Subplots abound as top-tier progressives take center stage and also-rans look for traction.
DETROIT — An awkward twist of fate has an all-white cast of 10 Democratic presidential candidates taking the debate stage here Tuesday night amid a national firestorm over President Donald Trump's racist commentary.
A random draw by CNN, the debate's host, put them out front — without including a single one of the five contenders of color, all of whom will participate on the second night of the debate on Wednesday, along with Joe Biden, the front-runner in the polls.
So, the 10 white men and women on Tuesday will be the first of the candidates to answer the president's put-downs and try to refute his assertion that he has the best programs for black and brown Americans. And they'll have to do so at a time when they are still trying to define their own narratives.
That could be tricky, but not impossible, say Democratic strategists.
"The challenge to all the candidates, regardless of their background, but particularly those who are white, is that they are able to convey that they can heal the country in a way that is true to who they are, that doesn't feel like they are pandering and that sets forth some sort of substantive vision," said Lynda Tran, a Democratic strategist. "I do feel like the field that we have currently has folks who could absolutely do that, regardless of their heritage."
Of course, Trump and racism won't be the only storylines on the first night of the second 2020 Democratic presidential primary debate.
It will also be a contest for the hearts, souls and votes of the political left — a chance for contrast between top-tier candidates Sen. Bernie Sanders of Vermont, a self-identified democratic socialist who won Michigan in the 2016 Democratic presidential primary, and Sen. Elizabeth Warren of Massachusetts, who favors regulated markets — as well as an opportunity for them to try Biden's more centrist approach to governance in absentia.
Because Sanders and Warren occupy similar ideological space on the left flank of Democratic politics and rank second and third, respectively, in the Real Clear Politics average of national polls, there has been an expectation in some political circles that they will savage each other in their first head-to-head meeting of the primary season.
But there are reasons to think that's unlikely.
For starters, the two have long been friends, have similar profiles built around advancing progressive approaches to policy issues and share fans. With both raising large amounts of money and neither one in imminent danger of dropping out of contention any time soon, there's not much urgency to scoring a big political hit.
All in all, the risk of a misprosecuted or poorly received attack could be greater than the value of a well-executed one.
"The pundits may want to pit Warren and Bernie against each other, but they actually have a lot of shared beliefs. Tonight, I think you're going see the two leading progressives contrast their views with the rest of the field," said Democratic strategist Rebecca Kirszner Katz, whose firm advises progressive candidates. "Progressives don't want to see them swing at each other. We want to see then work together to take on those in the party who still believe that running to the soft center is the way to win."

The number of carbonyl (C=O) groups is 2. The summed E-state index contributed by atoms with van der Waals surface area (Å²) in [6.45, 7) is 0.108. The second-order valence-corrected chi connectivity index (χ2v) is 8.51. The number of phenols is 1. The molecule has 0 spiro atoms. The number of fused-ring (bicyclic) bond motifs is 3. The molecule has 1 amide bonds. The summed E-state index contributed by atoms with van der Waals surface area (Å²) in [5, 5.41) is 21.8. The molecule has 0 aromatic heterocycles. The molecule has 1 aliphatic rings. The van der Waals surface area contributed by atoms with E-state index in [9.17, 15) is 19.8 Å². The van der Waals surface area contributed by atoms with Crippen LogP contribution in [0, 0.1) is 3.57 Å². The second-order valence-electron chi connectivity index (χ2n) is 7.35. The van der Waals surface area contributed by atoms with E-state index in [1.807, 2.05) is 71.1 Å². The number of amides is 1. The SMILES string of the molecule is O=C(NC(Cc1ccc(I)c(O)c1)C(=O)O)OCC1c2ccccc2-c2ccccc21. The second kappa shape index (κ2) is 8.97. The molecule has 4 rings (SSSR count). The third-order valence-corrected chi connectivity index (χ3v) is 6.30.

The real action could come from the wings — literally, not figuratively — as candidates further back in the polls and more in the political center than Warren and Sanders try to gain traction.
Sen. Amy Klobuchar of Minnesota, who serves in the Senate with both of them, could look for openings to show where she disagrees.
Montana Gov. Steve Bullock, for example, wasn't a part of the first debates in Miami last month, and that means he both has a chance to introduce himself to voters and a need to catch fire quickly. Former Texas Rep. Beto O'Rourke, who has faded in the polls since a shaky performance in his first debate, may need to show both voters and donors that he can have a solid performance — even if that doesn't mean landing big punches.
Because some of the candidates haven't met the donor or polling thresholds to compete in future debates, this could be a last opportunity before the field starts to narrow. Ohio Rep. Tim Ryan, former Maryland Rep. John Delaney and former Colorado Gov. John Hickenlooper are all in or near the Hail Mary phase of their campaigns, as is celebrity spiritual adviser Marianne Williamson.
One wild card: Mayor Pete Buttigieg of South Bend, Indiana, who led all candidates in fundraising in the last quarter with $25 million, is consistently coming in fifth in national polls at around 6 percent.
Like Warren and Sanders, he could have a target on his back, but he could also be a hunter on the debate stage.
Lis Smith, a top aide to Buttigieg, said it would be counterproductive for her to talk about her candidate's strategy.
"We're not interested in telegraphing — only doing," she said.